Here's What You Need to Know About 'Westworld' Season Two

Because you seek next-level knowledge like Maeve, obviously.

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HBO

HBO super-fans who were feeling the sadness of Game of Thrones' impending end found major solace in Westworld. As predicted, the epic sci-fi ensemble ended its first season with a bang and left fans hungry for more. Here's what we know about Season Two, but word of warning: spoilers ahead.

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Westworld was an instant hit and snagged an official renewal from HBO in November 2016, a few weeks before the Season One finale in December of that same year. Even when news of the renewal broke, though, it was abundantly clear we were in for a long wait before Season Two.

In an interview with Variety, Westworld creator Jonathan Nolan confirmed the long lead time for the show's sophomore season, and explained why it's going to be worth the wait (not that we're any less impatient as a result).

"We won't be on the air until 2018," he said. "We started that conversation with the network when were shooting Episode Two and we realized the complexity of trying to write and produce the show at the same time....In the movie business, the best that you can possibly hope for with a film franchise is to turn around another installment in two or three years. So really on that schedule, we're doing great."

Den of Geek predicted a Fall 2018 premiere date (specifically October 7, 2018, based on Season One's premiere date), but that turned out to be an incorrect guess. HBO confirmed the second season's actual premiere date, April 22, 2018, during its jaw-dropping Super Bowl ad.

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Season One ended with a literal bang when Dolores (Evan Rachel Wood) fired a gun to kill Ford (Anthony Hopkins), but fans were split on what that meant for the future of his character (see "Fan Theories" below for more on that can of worms). According to Westworld's creators, Ford is really most sincerely dead...but that doesn't mean Hopkins won't appear in Season Two.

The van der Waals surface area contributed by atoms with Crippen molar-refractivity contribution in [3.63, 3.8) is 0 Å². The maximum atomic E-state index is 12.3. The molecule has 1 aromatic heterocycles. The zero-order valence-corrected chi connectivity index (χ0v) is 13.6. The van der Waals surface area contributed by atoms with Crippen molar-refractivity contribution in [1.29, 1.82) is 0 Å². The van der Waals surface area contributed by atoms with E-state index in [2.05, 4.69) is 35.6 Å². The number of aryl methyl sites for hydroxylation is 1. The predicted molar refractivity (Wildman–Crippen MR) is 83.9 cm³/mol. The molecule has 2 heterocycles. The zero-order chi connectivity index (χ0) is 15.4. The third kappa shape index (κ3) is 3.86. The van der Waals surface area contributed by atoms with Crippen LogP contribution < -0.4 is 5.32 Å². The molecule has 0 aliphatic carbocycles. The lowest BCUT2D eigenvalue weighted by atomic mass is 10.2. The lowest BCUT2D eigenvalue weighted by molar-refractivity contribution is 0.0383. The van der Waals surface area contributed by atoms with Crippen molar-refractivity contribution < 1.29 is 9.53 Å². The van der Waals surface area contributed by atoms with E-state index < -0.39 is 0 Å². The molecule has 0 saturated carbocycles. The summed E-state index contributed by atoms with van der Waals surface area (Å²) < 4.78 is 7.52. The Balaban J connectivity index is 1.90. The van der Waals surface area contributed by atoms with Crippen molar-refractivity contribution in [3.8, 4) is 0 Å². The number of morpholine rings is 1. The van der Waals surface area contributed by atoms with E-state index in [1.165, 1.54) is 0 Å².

"We were very lucky to have one amazing season with Anthony Hopkins. We loved working with him," Nolan told Entertainment Weekly. "As for the show, where it goes, the characters—we've well established we're playing in a more advanced ruleset in terms of death and resurrection than other [projects] I've worked on. So I would say: assume nothing."

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Meanwhile, Evan Rachel Wood has enthusiastically confirmed her return for Season Two (direct quote: "No one's more excited than me to come back—I guarantee it!"), and Ed Harris has said that his incarnation of The Man in Black will "be involved"—despite the fact that he was shot in last season's finale. This also means that at least some (or at least one) of the humans seen at the party for Ford's new Westworld storyline will survive the android attack. Also good news? Jeffrey Wright, who plays Bernard, told Rotten Tomatoes that he's "in it for the long haul."

Fans have been speculating for months that Shannon Woodward, who plays fan favorite Elsie, might also return for Season Two in spite of her apparent death in Season One. In an interview with Entertainment Weekly, co-creator Lisa Joy said of Elsie (and of Luke Hemsworth's Stubbs), "We know where they're going and we'll get there." In addition to that big hint from Joy, Elsie also popped up months ago on HBO's Delos website, leading some fans to believe she's still alive.

More recently, Elsie fans have even greater reason to rejoice: She's featured in IMDb's cast list for the first episode of Season Two.

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Another actor whose fate fans are dying to know about is that of Jimmi Simpson, who plays the younger version of Ed Harris' character. Simpson has given mixed messages about a possible return, and in an interview with Vanity Fair said, "As of now, I'll be done at the end of Season One."